The farewell was not just the end of a four-year shoot for the team, but also marked the tragic departure of acclaimed actor Philip Seymour Hoffman (as Katniss' public-relations guru Plutarch), who died of a combined drug intoxication towards the end of filming this last role.
Jacobson says: "We were thunderstruck. It was a shocking thing to happen on set."
There is help in the introduction of new members of the cast (see other story).
Enter President Alma Coin (Julianne Moore), leader of the resistance state who persuades Katniss to become a propaganda figure. There is also rogue film-maker Cressida (Natalie Dormer), who reminds viewers that Katniss' gut-wrenching reactions (in the celluloid world) are always reframed by a professional media crew for mass consumption, not unlike with the documentation - in news or otherwise - of war in real life today.
That the film touches on and cross-references contemporary developments in various areas of the world is both chilling and encouraging.
At the press conference, journalists pointed out how the movie served as tacit inspiration for uprisings against oppression and inequality in the Middle East. And the three-finger salute popularised by the movie was adopted by protesters in Thailand earlier in the year in response to a military coup.
Director Francis Lawrence says with a shudder: "Part of it is so thrilling that something in the movie can be a symbol for people, a symbol for, you know, freedom or protest."
But he adds: "The thing that's disturbing - it's kind of this weird reflection, we're mirroring all this and then it's mirroring back and kids are getting arrested. There's a lot more at stake. It takes the thrill out of it and becomes more dangerous... it's more complex."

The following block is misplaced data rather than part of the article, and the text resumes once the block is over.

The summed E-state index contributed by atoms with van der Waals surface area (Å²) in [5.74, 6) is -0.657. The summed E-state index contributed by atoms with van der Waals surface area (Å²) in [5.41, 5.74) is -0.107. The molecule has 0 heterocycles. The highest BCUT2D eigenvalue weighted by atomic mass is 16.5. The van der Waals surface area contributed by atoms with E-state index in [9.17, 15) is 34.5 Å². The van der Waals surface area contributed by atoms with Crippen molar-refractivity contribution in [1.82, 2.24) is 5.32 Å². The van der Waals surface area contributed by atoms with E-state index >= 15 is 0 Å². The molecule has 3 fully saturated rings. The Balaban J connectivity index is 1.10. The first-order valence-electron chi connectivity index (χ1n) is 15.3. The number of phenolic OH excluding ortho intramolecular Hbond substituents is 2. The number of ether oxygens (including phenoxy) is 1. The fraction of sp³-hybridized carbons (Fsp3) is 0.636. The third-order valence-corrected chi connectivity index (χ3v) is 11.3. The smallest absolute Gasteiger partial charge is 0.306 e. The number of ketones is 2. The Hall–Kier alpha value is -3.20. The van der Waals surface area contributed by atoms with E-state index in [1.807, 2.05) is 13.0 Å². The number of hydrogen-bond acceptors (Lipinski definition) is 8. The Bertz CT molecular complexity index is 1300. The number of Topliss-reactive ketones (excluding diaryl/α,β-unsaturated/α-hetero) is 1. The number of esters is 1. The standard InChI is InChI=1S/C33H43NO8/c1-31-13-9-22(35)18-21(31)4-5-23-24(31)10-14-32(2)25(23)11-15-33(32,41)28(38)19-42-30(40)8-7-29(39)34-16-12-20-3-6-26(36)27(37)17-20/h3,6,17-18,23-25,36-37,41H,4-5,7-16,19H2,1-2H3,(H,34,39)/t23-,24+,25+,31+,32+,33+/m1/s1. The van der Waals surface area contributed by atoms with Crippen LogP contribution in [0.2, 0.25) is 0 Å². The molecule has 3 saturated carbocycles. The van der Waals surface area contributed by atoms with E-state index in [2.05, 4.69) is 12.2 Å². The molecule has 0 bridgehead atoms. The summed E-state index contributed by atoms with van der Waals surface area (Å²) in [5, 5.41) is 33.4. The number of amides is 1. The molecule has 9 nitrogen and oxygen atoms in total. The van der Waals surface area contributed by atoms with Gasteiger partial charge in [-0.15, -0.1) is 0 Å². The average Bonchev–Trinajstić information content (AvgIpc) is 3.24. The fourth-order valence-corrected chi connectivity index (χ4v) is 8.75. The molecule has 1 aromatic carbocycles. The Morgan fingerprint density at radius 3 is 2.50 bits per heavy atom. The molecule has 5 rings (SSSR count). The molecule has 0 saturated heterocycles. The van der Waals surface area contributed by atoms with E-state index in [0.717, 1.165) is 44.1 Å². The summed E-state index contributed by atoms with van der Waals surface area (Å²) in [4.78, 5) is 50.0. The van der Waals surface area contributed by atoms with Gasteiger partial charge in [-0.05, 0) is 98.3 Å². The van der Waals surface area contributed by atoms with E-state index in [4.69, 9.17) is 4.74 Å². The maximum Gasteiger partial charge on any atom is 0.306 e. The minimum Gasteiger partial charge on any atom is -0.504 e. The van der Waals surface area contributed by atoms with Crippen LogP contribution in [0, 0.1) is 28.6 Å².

Not quite eager to wade so bluntly into international politics, the film-makers also point out that the movie - via Collins' writing - makes a point of not polarising good and evil in stock characterisations: resistance fighter Coin may not be who she seems, while the superficial Effie is shown as an apolitical fashionista who is caught up in emerging, divided loyalties to friends and changing employers.
As veteran actor Donald Sutherland says: "The film humanises the eccentricities you're set up for."
The 79-year-old actor says he actually likes his main antagonist's character: "I do, seriously.
"He's a politician, a bureaucrat, he's doing a job that he believes he has to do. Not killing people for pleasure - it's for a necessity. Lyndon Johnson killed 30,000 American people for what he deemed was a necessity," he adds, referring to the 36th American president's escalation of the Vietnam War.
Indeed. If producers will not commit to being the fantasy vanguard for new revolutions, then the actors will.
At a separate press conference for the same event, Sutherland describes the latest instalment as "a catalyst for young people who have been dormant for a generation or two, particularly in the United States... I hope this film will in some way help generate a leader who will pull young people together in a way which they will understand."
The Hunger Games: Mockingjay - Part 1 opens in Singapore tomorrow.
This article was first published on November 19, 2014. Get a copy of The Straits Times or go to straitstimes.com for more stories.